Mumbai Diary: Friday Dossier
The city - sliced, diced and served with a dash of sauce
Ek Tha Tiger
Tiger Shroff pops out of a vanity van to wave to fans and papzz. But what we're wondering is how these folks are looking at the camera and not those abs. Pic/Satej Shinde
Outage? No problem
Scherezade Shroff Talwar
On Wednesday night, netizens in India faced difficulties viewing, uploading and downloading images, videos and audio clips across WhatsApp, Instagram and Facebook. It was, in fact, a worldwide outage, which has been linked to the company's endeavour to integrate the technology that runs all three apps. Back in Mumbai, and contrary to what you would have guessed, blogger Scherezade Shroff Talwar, was relaxed. "I didn't have any posts scheduled, but even if I did, I wouldn't make a big deal out of this. Sometimes, such things make you realise how addicted you are to your phone," she told this diarist.
Speaking about the threat to privacy that is likely to arise from this integration, Shroff added, "If you like a pair of trousers online, they keep popping up everywhere. That means that we are being watched. While that is unfortunate, I have to say that going digital has made my life much easier. So, you have to look at it from both sides."
Hoezaay-ing around with the CM
Former VJ and all-round funnyman Jose Covaco, better known as Hoezay, has a penchant for raw satire. Recently, he uploaded a rib-tickling video where he used a news clip of CM Devendra Fadnavis watching footage of flooded parts of Maharashtra, and ran it with a voiceover mimicking a casual conversation between those involved.
"Yahan bhi flooding hai, sir," he says and follows it up with a nonchalant, "Achaaa" lip sync from the CM. It will make you laugh, but also think about the inaction that the powers that be display towards a recurring and crippling problem the city faces during this time.
Well, that's what you call finding comedy in tragedy, we guess.
A song and a dance
We've seen it in the way hip-hop and breaking have helped lift children out of the slums, giving them a platform to express themselves creatively and showcase their talent. Now, Sumeet Nagdev Dance Arts — a Dadar-based academy — has taken a step in the same direction, after it invited low-income-group kids to dance on stage for their students' graduation day. The kids from Dadar and Govandi put up an original performance accompanied to eight different rap songs. And some of the academy's students, too, joined them on stage to shake a leg.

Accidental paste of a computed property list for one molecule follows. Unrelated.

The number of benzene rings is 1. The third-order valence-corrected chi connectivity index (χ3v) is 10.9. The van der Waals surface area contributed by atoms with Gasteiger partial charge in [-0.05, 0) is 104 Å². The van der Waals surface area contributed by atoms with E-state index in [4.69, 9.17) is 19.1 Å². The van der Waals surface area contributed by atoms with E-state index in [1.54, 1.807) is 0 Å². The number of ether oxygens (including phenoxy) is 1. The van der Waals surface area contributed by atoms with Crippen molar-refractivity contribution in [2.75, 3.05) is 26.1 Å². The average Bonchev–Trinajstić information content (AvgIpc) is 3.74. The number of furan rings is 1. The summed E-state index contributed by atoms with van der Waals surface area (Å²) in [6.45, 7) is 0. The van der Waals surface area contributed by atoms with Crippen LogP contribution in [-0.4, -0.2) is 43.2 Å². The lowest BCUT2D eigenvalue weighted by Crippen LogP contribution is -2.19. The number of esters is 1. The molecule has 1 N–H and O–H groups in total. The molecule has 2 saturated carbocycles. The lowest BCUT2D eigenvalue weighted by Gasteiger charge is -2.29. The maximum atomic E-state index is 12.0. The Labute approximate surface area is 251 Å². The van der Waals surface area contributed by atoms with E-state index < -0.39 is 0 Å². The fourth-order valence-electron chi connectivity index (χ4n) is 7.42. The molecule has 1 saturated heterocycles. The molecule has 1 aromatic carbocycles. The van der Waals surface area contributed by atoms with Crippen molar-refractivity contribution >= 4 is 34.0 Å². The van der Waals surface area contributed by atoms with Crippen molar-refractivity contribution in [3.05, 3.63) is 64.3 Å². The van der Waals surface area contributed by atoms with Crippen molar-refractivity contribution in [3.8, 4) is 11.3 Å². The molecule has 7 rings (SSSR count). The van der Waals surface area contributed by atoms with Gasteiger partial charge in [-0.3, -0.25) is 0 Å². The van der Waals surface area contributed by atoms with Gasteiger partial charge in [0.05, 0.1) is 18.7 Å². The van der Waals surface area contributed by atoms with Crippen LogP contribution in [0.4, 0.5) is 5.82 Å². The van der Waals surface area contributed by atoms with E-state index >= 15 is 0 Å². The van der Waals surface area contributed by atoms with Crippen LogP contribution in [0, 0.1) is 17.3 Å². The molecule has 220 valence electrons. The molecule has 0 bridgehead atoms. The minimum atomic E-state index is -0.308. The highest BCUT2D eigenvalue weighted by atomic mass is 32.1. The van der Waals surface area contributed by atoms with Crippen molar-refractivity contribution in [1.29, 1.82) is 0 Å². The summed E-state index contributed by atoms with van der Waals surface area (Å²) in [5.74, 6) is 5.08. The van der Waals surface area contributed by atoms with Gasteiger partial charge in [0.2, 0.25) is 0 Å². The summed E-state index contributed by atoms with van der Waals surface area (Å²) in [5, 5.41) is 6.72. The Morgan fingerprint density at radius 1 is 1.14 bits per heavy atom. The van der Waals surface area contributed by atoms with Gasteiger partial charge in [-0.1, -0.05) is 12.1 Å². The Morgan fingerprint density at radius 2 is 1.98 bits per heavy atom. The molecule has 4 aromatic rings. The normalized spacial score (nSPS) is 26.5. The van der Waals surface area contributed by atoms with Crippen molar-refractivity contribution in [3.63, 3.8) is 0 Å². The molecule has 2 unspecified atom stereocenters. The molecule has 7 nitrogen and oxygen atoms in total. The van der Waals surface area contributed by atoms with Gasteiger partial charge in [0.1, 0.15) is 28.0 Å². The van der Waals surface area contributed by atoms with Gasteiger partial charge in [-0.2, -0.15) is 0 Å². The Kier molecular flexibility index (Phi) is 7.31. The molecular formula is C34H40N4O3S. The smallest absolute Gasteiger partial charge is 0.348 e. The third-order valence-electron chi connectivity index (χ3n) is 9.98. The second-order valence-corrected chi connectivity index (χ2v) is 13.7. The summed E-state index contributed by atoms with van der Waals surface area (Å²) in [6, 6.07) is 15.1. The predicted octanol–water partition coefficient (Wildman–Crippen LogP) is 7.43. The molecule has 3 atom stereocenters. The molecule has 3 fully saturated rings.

A ear for vision
Over the years, podcasts have steadily gained traction, which is why it's easy to see new ones cropping up each month. A few days ago, a podcast hosted by Swati Rawat called Vision-Nari launched to talk about the stories of visionary Indian women. And we weren't surprised to see that the first person featured was city-based Upasana Makati, founder of White Print, India's first lifestyle magazine in Braille (English).
Here, Makati talks about being a Bombay girl — her education and a job she took up in the 11th grade, which became a defining period in her life, and how she started the magazine chasing corporates for advertisements. She also revealed that it took eight months to finalise the title of the magazine, before it was released in May 2013. We look forward to seeing wmore inspiring women featured soon.
To order or not to order
It's raining cats and dogs, which means online orders have shot up. That's come as a bane for delivery boys, who sometimes have to wade through knee-deep water. But when an online food aggregator put up what we thought was a sensible post urging people to eat home-cooked food, many of the responses were hilarious.
Some conjectured whether it was a promotion for a new app for home chefs. Others asked in jest if the aggregator put up the post about eating home-cooked food since they got orders wrong. But the one we liked best was this comment — "Mom, when did you join Twitter?"
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